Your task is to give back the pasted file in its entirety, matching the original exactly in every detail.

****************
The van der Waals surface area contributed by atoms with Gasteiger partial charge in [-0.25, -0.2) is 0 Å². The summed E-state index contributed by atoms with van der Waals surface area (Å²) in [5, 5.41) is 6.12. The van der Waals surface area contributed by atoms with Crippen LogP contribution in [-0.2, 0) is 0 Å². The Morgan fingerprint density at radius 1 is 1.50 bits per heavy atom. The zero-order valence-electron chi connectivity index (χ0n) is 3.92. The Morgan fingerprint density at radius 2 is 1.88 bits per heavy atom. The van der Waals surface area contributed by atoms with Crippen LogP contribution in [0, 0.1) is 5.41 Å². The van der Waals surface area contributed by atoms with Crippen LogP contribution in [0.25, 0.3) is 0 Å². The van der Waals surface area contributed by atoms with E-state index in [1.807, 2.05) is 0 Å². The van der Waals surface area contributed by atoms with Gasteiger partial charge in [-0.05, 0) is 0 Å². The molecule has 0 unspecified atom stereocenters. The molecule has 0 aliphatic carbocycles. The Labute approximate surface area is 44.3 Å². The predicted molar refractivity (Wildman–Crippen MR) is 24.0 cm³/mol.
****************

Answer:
The van der Waals surface area contributed by atoms with Gasteiger partial charge in [-0.25, -0.2) is 0 Å². The summed E-state index contributed by atoms with van der Waals surface area (Å²) in [5, 5.41) is 6.12. The van der Waals surface area contributed by atoms with Crippen LogP contribution in [-0.2, 0) is 0 Å². The Morgan fingerprint density at radius 1 is 1.50 bits per heavy atom. The zero-order valence-electron chi connectivity index (χ0n) is 3.92. The Morgan fingerprint density at radius 2 is 1.88 bits per heavy atom. The van der Waals surface area contributed by atoms with Crippen LogP contribution in [0, 0.1) is 5.41 Å². The van der Waals surface area contributed by atoms with Crippen LogP contribution in [0.25, 0.3) is 0 Å². The van der Waals surface area contributed by atoms with E-state index in [1.807, 2.05) is 0 Å². The van der Waals surface area contributed by atoms with Gasteiger partial charge in [-0.05, 0) is 0 Å². The molecule has 0 unspecified atom stereocenters. The molecule has 0 aliphatic carbocycles. The Labute approximate surface area is 44.3 Å². The predicted molar refractivity (Wildman–Crippen MR) is 24.0 cm³/mol.